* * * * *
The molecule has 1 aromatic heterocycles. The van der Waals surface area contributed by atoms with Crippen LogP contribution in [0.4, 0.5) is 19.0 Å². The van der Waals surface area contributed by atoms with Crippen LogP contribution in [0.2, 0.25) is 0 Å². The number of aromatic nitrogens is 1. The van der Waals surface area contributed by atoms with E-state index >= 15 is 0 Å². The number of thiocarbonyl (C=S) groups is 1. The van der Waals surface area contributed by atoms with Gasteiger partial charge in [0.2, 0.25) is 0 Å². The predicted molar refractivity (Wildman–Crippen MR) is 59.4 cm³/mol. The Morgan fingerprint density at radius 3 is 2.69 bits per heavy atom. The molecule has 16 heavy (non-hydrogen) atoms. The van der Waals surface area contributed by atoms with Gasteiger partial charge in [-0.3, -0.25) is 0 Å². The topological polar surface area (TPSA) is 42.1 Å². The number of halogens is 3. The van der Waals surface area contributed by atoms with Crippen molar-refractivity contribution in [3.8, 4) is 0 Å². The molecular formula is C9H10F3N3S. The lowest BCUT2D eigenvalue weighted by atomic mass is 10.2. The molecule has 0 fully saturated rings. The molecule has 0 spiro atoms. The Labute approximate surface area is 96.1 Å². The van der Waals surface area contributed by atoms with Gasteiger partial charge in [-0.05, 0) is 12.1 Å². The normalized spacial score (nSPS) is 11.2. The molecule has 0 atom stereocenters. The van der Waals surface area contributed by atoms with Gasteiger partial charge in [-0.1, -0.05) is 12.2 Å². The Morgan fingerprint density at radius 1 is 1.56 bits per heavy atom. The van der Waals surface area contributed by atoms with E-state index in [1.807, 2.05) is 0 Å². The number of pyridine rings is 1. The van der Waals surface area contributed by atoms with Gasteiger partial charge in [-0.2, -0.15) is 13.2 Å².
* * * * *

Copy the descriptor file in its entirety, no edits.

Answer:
The molecule has 1 aromatic heterocycles. The van der Waals surface area contributed by atoms with Crippen LogP contribution in [0.4, 0.5) is 19.0 Å². The van der Waals surface area contributed by atoms with Crippen LogP contribution in [0.2, 0.25) is 0 Å². The number of aromatic nitrogens is 1. The van der Waals surface area contributed by atoms with E-state index >= 15 is 0 Å². The number of thiocarbonyl (C=S) groups is 1. The van der Waals surface area contributed by atoms with Gasteiger partial charge in [0.2, 0.25) is 0 Å². The predicted molar refractivity (Wildman–Crippen MR) is 59.4 cm³/mol. The Morgan fingerprint density at radius 3 is 2.69 bits per heavy atom. The molecule has 16 heavy (non-hydrogen) atoms. The van der Waals surface area contributed by atoms with Gasteiger partial charge in [-0.3, -0.25) is 0 Å². The topological polar surface area (TPSA) is 42.1 Å². The number of halogens is 3. The van der Waals surface area contributed by atoms with Crippen molar-refractivity contribution in [3.8, 4) is 0 Å². The molecular formula is C9H10F3N3S. The lowest BCUT2D eigenvalue weighted by atomic mass is 10.2. The molecule has 0 fully saturated rings. The molecule has 0 spiro atoms. The Labute approximate surface area is 96.1 Å². The van der Waals surface area contributed by atoms with Gasteiger partial charge in [-0.05, 0) is 12.1 Å². The normalized spacial score (nSPS) is 11.2. The molecule has 0 atom stereocenters. The van der Waals surface area contributed by atoms with Gasteiger partial charge in [-0.1, -0.05) is 12.2 Å². The Morgan fingerprint density at radius 1 is 1.56 bits per heavy atom. The van der Waals surface area contributed by atoms with E-state index in [1.807, 2.05) is 0 Å². The number of pyridine rings is 1. The van der Waals surface area contributed by atoms with Gasteiger partial charge in [-0.2, -0.15) is 13.2 Å².